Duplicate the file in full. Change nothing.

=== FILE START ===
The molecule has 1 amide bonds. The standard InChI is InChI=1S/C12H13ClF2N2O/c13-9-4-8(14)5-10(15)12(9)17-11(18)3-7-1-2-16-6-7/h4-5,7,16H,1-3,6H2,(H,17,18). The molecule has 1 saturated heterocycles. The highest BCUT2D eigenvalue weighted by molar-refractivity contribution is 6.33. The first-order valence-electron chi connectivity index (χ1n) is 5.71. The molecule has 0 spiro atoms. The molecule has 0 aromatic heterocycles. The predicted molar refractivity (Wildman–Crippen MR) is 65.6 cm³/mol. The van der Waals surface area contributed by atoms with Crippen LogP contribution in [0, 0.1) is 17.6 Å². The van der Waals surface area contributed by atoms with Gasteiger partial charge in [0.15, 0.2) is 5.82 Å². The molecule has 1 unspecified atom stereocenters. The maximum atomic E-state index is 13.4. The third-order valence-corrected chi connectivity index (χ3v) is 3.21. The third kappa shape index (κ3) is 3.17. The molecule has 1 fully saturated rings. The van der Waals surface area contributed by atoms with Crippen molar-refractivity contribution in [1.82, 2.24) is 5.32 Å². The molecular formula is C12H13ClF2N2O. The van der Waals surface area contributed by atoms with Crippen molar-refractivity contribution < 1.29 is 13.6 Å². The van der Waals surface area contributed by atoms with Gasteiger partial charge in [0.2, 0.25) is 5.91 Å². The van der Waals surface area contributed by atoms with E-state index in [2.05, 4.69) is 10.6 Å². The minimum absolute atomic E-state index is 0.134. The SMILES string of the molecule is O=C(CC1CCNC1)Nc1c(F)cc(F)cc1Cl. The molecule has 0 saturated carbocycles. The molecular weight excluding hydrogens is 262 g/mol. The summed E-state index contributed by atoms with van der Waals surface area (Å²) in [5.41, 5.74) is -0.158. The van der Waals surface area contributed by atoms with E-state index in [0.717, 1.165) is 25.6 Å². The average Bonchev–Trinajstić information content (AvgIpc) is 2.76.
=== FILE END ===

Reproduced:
The molecule has 1 amide bonds. The standard InChI is InChI=1S/C12H13ClF2N2O/c13-9-4-8(14)5-10(15)12(9)17-11(18)3-7-1-2-16-6-7/h4-5,7,16H,1-3,6H2,(H,17,18). The molecule has 1 saturated heterocycles. The highest BCUT2D eigenvalue weighted by molar-refractivity contribution is 6.33. The first-order valence-electron chi connectivity index (χ1n) is 5.71. The molecule has 0 spiro atoms. The molecule has 0 aromatic heterocycles. The predicted molar refractivity (Wildman–Crippen MR) is 65.6 cm³/mol. The van der Waals surface area contributed by atoms with Crippen LogP contribution in [0, 0.1) is 17.6 Å². The van der Waals surface area contributed by atoms with Gasteiger partial charge in [0.15, 0.2) is 5.82 Å². The molecule has 1 unspecified atom stereocenters. The maximum atomic E-state index is 13.4. The third-order valence-corrected chi connectivity index (χ3v) is 3.21. The third kappa shape index (κ3) is 3.17. The molecule has 1 fully saturated rings. The van der Waals surface area contributed by atoms with Crippen molar-refractivity contribution in [1.82, 2.24) is 5.32 Å². The molecular formula is C12H13ClF2N2O. The van der Waals surface area contributed by atoms with Crippen molar-refractivity contribution < 1.29 is 13.6 Å². The van der Waals surface area contributed by atoms with Gasteiger partial charge in [0.2, 0.25) is 5.91 Å². The van der Waals surface area contributed by atoms with E-state index in [2.05, 4.69) is 10.6 Å². The minimum absolute atomic E-state index is 0.134. The SMILES string of the molecule is O=C(CC1CCNC1)Nc1c(F)cc(F)cc1Cl. The molecule has 0 saturated carbocycles. The molecular weight excluding hydrogens is 262 g/mol. The summed E-state index contributed by atoms with van der Waals surface area (Å²) in [5.41, 5.74) is -0.158. The van der Waals surface area contributed by atoms with E-state index in [0.717, 1.165) is 25.6 Å². The average Bonchev–Trinajstić information content (AvgIpc) is 2.76.